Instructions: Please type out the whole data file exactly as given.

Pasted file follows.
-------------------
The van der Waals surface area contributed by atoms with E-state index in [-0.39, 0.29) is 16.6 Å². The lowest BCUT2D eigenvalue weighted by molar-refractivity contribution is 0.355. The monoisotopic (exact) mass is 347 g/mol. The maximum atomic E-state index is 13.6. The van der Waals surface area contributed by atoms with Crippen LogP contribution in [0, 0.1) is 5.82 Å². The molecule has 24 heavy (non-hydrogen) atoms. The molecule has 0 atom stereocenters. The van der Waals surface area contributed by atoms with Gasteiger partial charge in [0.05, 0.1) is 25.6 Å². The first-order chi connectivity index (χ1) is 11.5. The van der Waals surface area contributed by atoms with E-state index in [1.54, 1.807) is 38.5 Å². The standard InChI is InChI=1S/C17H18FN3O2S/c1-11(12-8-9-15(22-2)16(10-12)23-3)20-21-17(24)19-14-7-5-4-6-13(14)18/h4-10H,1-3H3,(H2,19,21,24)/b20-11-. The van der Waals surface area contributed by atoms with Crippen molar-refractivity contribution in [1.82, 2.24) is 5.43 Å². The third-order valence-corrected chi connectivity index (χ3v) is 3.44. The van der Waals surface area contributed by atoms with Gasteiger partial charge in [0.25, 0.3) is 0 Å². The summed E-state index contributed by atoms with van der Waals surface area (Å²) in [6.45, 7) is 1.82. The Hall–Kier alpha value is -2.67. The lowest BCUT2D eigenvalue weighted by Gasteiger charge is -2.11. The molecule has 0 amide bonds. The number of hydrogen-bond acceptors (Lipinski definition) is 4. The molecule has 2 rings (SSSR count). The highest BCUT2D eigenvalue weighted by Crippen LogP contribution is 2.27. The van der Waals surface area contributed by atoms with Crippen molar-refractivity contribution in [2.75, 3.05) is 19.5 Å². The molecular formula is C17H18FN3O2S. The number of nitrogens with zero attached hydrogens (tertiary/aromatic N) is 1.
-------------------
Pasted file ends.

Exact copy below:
The van der Waals surface area contributed by atoms with E-state index in [-0.39, 0.29) is 16.6 Å². The lowest BCUT2D eigenvalue weighted by molar-refractivity contribution is 0.355. The monoisotopic (exact) mass is 347 g/mol. The maximum atomic E-state index is 13.6. The van der Waals surface area contributed by atoms with Crippen LogP contribution in [0, 0.1) is 5.82 Å². The molecule has 24 heavy (non-hydrogen) atoms. The molecule has 0 atom stereocenters. The van der Waals surface area contributed by atoms with Gasteiger partial charge in [0.05, 0.1) is 25.6 Å². The first-order chi connectivity index (χ1) is 11.5. The van der Waals surface area contributed by atoms with E-state index in [1.54, 1.807) is 38.5 Å². The standard InChI is InChI=1S/C17H18FN3O2S/c1-11(12-8-9-15(22-2)16(10-12)23-3)20-21-17(24)19-14-7-5-4-6-13(14)18/h4-10H,1-3H3,(H2,19,21,24)/b20-11-. The van der Waals surface area contributed by atoms with Crippen molar-refractivity contribution in [1.82, 2.24) is 5.43 Å². The third-order valence-corrected chi connectivity index (χ3v) is 3.44. The van der Waals surface area contributed by atoms with Gasteiger partial charge in [0.25, 0.3) is 0 Å². The summed E-state index contributed by atoms with van der Waals surface area (Å²) in [6.45, 7) is 1.82. The Hall–Kier alpha value is -2.67. The lowest BCUT2D eigenvalue weighted by Gasteiger charge is -2.11. The molecule has 0 amide bonds. The number of hydrogen-bond acceptors (Lipinski definition) is 4. The molecule has 2 rings (SSSR count). The highest BCUT2D eigenvalue weighted by Crippen LogP contribution is 2.27. The van der Waals surface area contributed by atoms with Crippen molar-refractivity contribution in [2.75, 3.05) is 19.5 Å². The molecular formula is C17H18FN3O2S. The number of nitrogens with zero attached hydrogens (tertiary/aromatic N) is 1.